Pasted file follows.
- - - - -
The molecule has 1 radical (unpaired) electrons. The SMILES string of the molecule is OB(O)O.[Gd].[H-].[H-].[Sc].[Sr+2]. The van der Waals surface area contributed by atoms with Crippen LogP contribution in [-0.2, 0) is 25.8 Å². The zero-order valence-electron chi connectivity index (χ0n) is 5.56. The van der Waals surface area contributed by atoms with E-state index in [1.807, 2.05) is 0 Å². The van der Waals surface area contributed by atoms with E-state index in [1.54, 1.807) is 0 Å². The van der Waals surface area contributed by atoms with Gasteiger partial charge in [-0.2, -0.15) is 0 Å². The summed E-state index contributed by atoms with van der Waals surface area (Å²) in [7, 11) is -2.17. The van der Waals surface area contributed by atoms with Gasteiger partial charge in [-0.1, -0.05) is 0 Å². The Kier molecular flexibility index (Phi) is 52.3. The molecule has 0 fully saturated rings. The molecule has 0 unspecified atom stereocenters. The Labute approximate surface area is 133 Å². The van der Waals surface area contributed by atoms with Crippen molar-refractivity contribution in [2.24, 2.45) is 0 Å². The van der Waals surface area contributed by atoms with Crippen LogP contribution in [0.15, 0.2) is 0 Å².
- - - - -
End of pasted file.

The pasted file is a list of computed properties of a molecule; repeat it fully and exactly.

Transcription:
The molecule has 1 radical (unpaired) electrons. The SMILES string of the molecule is OB(O)O.[Gd].[H-].[H-].[Sc].[Sr+2]. The van der Waals surface area contributed by atoms with Crippen LogP contribution in [-0.2, 0) is 25.8 Å². The zero-order valence-electron chi connectivity index (χ0n) is 5.56. The van der Waals surface area contributed by atoms with E-state index in [1.807, 2.05) is 0 Å². The van der Waals surface area contributed by atoms with E-state index in [1.54, 1.807) is 0 Å². The van der Waals surface area contributed by atoms with Gasteiger partial charge in [-0.2, -0.15) is 0 Å². The summed E-state index contributed by atoms with van der Waals surface area (Å²) in [7, 11) is -2.17. The van der Waals surface area contributed by atoms with Gasteiger partial charge in [-0.1, -0.05) is 0 Å². The Kier molecular flexibility index (Phi) is 52.3. The molecule has 0 fully saturated rings. The molecule has 0 unspecified atom stereocenters. The Labute approximate surface area is 133 Å². The van der Waals surface area contributed by atoms with Crippen molar-refractivity contribution in [2.24, 2.45) is 0 Å². The van der Waals surface area contributed by atoms with Crippen LogP contribution in [0.15, 0.2) is 0 Å².